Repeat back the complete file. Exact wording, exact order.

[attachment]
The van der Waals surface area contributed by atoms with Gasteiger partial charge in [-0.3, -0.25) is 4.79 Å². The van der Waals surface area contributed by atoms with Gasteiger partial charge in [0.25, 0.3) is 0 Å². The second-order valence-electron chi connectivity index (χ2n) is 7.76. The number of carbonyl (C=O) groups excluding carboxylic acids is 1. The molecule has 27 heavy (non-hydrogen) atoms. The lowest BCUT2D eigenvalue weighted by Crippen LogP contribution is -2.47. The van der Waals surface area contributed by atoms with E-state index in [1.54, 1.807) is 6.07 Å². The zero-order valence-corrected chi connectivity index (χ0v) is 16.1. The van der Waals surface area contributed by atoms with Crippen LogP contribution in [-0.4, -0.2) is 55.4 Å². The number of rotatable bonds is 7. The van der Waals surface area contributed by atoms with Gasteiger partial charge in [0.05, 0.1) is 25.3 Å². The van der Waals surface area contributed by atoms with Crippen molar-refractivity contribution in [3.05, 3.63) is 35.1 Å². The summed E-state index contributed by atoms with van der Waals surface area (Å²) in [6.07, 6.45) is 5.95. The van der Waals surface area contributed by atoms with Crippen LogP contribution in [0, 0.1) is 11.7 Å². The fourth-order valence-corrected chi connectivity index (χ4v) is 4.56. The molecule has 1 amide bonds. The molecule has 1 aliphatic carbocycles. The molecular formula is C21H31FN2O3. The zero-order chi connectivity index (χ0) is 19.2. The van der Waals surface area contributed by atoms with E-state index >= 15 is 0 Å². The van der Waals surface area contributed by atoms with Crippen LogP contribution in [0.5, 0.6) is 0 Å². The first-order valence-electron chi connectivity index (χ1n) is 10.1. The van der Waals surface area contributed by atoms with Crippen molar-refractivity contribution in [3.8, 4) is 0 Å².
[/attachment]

The van der Waals surface area contributed by atoms with Gasteiger partial charge in [-0.3, -0.25) is 4.79 Å². The van der Waals surface area contributed by atoms with Gasteiger partial charge in [0.25, 0.3) is 0 Å². The second-order valence-electron chi connectivity index (χ2n) is 7.76. The number of carbonyl (C=O) groups excluding carboxylic acids is 1. The molecule has 27 heavy (non-hydrogen) atoms. The lowest BCUT2D eigenvalue weighted by Crippen LogP contribution is -2.47. The van der Waals surface area contributed by atoms with E-state index in [1.54, 1.807) is 6.07 Å². The zero-order valence-corrected chi connectivity index (χ0v) is 16.1. The van der Waals surface area contributed by atoms with Crippen LogP contribution in [-0.4, -0.2) is 55.4 Å². The number of rotatable bonds is 7. The van der Waals surface area contributed by atoms with Gasteiger partial charge in [0.05, 0.1) is 25.3 Å². The van der Waals surface area contributed by atoms with Crippen molar-refractivity contribution in [3.05, 3.63) is 35.1 Å². The summed E-state index contributed by atoms with van der Waals surface area (Å²) in [6.07, 6.45) is 5.95. The van der Waals surface area contributed by atoms with Crippen LogP contribution in [0, 0.1) is 11.7 Å². The fourth-order valence-corrected chi connectivity index (χ4v) is 4.56. The molecule has 1 amide bonds. The molecule has 1 aliphatic carbocycles. The molecular formula is C21H31FN2O3. The zero-order chi connectivity index (χ0) is 19.2. The van der Waals surface area contributed by atoms with E-state index >= 15 is 0 Å². The van der Waals surface area contributed by atoms with Crippen LogP contribution in [0.5, 0.6) is 0 Å². The first-order valence-electron chi connectivity index (χ1n) is 10.1. The van der Waals surface area contributed by atoms with Crippen molar-refractivity contribution in [3.8, 4) is 0 Å².